To match a cassette to a derailleur, you will need to determine the correct cage size for your bike. The cage size is determined by the number of teeth on the largest sprocket and the amount of chain wrap required. To calculate the amount of chain wrap, multiply the number of teeth on the largest sprocket by 2.5.

This will give you the minimum length (L) in millimeters that your cage should be. For example, if you have a bike with a 34-tooth sprocket, you will need a cage that is at least 85mm long. Once you have determined the correct cage size, you can choose any cassette that has gears within this range.

How to know your cassette size!

How Do I Know What Cassette is on My Bike

If you’re like most cyclists, you probably don’t think too much about your cassette. But if you’re new to cycling or are thinking about upgrading your bike, it’s important to understand what a cassette is and how it works. A bike cassette is a stack of cogs that attaches to the rear wheel and drives the chain.

The number of cogs (teeth) on a cassette determines the gear range, which is the difference between the highest and lowest gears. A wider gear range gives you more options for climbing hills or riding into a headwind, while a narrower range is better for high-speed riding on flat terrain. The most common cassettes have 9, 10, 11, or 12 cogs.

The largest cog is called the “sprocket,” while the smaller cogs are called “cogs.” The sprocket size determines the biggest chainring that can be used with that particular cassette. For example, an 11-25t cassette will work with up to an 11-speed drivetrain and a 50t chainring; but if you want to use a larger 52t chainring, you’ll need to get an 11-26t or 11-28t cassette instead.

To figure out what size cogset you need, start by determining what kind of riding you’ll be doing most often. If you live in an area with lots of hills, go for a wider gear range; if you mostly ride on flat roads or trails, stick with a narrower one. Then check compatibility with your current drivetrain components to make sure everything will work together before making any changes.

Can I Put a Bigger Cassette on My Bike

You might be wondering if you can put a bigger cassette on your bike. The answer is maybe. It depends on the frame of your bike and the size of the rear dropout.

If your bike has horizontal dropouts, then you can probably get away with it. But if your bike has vertical dropouts, then you might have some problems. The reason why it matters what kind of dropouts your bike has is that that will determine how much chain slack there is.

If there isn’t enough chain slack, then the chain will be too tight and could potentially snap. So, if you’re not sure whether or not your bike can accommodate a bigger cassette, it’s probably best to err on the side of caution and stick with the same size or smaller.

Shimano Cassette Sizes

Shimano is one of the most popular bike component manufacturers and their cassettes come in a wide range of sizes. Shimano cassette sizes start at 11 teeth and go up to 36 teeth, with even bigger options available in some cases. The vast majority of Shimano cassettes will have either an 11-25 or 11-28 tooth range, which is ideal for road biking.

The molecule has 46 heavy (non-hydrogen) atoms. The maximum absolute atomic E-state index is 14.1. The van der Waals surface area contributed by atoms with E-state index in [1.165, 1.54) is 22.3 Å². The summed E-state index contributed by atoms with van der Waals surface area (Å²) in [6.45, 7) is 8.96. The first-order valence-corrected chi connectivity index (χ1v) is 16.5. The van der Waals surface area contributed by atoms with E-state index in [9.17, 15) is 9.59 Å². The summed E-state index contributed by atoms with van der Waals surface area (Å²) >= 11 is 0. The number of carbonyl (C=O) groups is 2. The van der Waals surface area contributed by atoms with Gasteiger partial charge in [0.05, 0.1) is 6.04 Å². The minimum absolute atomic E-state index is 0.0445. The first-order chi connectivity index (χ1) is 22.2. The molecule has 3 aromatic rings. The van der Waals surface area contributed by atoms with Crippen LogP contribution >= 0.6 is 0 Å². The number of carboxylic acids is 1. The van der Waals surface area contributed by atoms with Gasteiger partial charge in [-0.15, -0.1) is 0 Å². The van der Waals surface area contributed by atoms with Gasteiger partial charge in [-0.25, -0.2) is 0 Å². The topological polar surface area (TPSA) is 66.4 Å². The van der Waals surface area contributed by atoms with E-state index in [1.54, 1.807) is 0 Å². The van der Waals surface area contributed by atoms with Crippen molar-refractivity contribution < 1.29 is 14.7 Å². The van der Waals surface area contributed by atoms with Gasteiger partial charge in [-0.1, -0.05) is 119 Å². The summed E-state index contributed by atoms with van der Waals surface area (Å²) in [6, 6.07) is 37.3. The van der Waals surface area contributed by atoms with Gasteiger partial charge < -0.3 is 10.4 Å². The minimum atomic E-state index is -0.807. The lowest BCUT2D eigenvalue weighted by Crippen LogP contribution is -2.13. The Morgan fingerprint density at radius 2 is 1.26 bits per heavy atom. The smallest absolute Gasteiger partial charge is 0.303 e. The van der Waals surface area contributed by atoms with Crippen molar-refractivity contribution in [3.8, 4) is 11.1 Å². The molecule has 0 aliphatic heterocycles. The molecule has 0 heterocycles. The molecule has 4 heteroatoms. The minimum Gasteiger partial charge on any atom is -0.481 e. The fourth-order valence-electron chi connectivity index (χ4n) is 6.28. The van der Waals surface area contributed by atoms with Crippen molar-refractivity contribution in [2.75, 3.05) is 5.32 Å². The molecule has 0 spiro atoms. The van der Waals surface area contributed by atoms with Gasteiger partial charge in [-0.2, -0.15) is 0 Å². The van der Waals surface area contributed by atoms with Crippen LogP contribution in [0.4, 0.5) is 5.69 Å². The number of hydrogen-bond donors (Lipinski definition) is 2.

If you’re looking for a wider gear range, you can opt for a Shimano cassette that has an 11-32 tooth configuration. This is often seen on mountain bikes, as it provides much lower gear for climbing steep hills. Finally, if you need the absolute biggest gear range possible, there are Shimano cassettes that have an 11-36 tooth range.

These are typically used by cyclists who ride in very hilly terrain or who are trying to get every last bit of speed out of their bike. No matter what your riding style or terrain, there’s likely a Shimano cassette size that will work well for you.

11-34 Cassette on Road Bike

If you’re like most road cyclists, you probably have a few different cassette options on your bike. The 11-34 cassette is one of the most popular, as it offers a wide range of gears for both climbing and descending. Here’s everything you need to know about this versatile option.

The 11-34 cassette offers 11 gears on the small cog and 34 gears on the big cog. This gives you a total of 24 different gear options, which is more than enough for most riders. The biggest advantage of this cassette is that it offers a wide range of gears for both climbing and descending.

If you’re looking for a versatile option that can do it all, the 11-34 is a great choice. However, there are a few things to keep in mind with this cassette. First, it’s important to make sure that your chain can handle the width of the larger cog.

Second, because there are more gears available, shifting between them can be slightly less precise than with other cassettes. Finally, the 11-34 requires a longer freehub body than some other options, so make sure your wheels are compatible before making the switch. Overall, the 11-34 cassette is a great choice for riders who want maximum versatility out of their bike.


If you’re new to the world of cassettes, you might be wondering what size cassette to get. The most common sizes are Type I (normal), Type II (high bias), and Type IV ( metal ). Normal tapes are less expensive and have good sound quality, but they’re not as durable as high-bias or metal tapes.

High-bias tapes cost more, but they offer better sound quality and durability. Metal tapes are the most expensive, but they offer the best sound quality and durability.

Similar Posts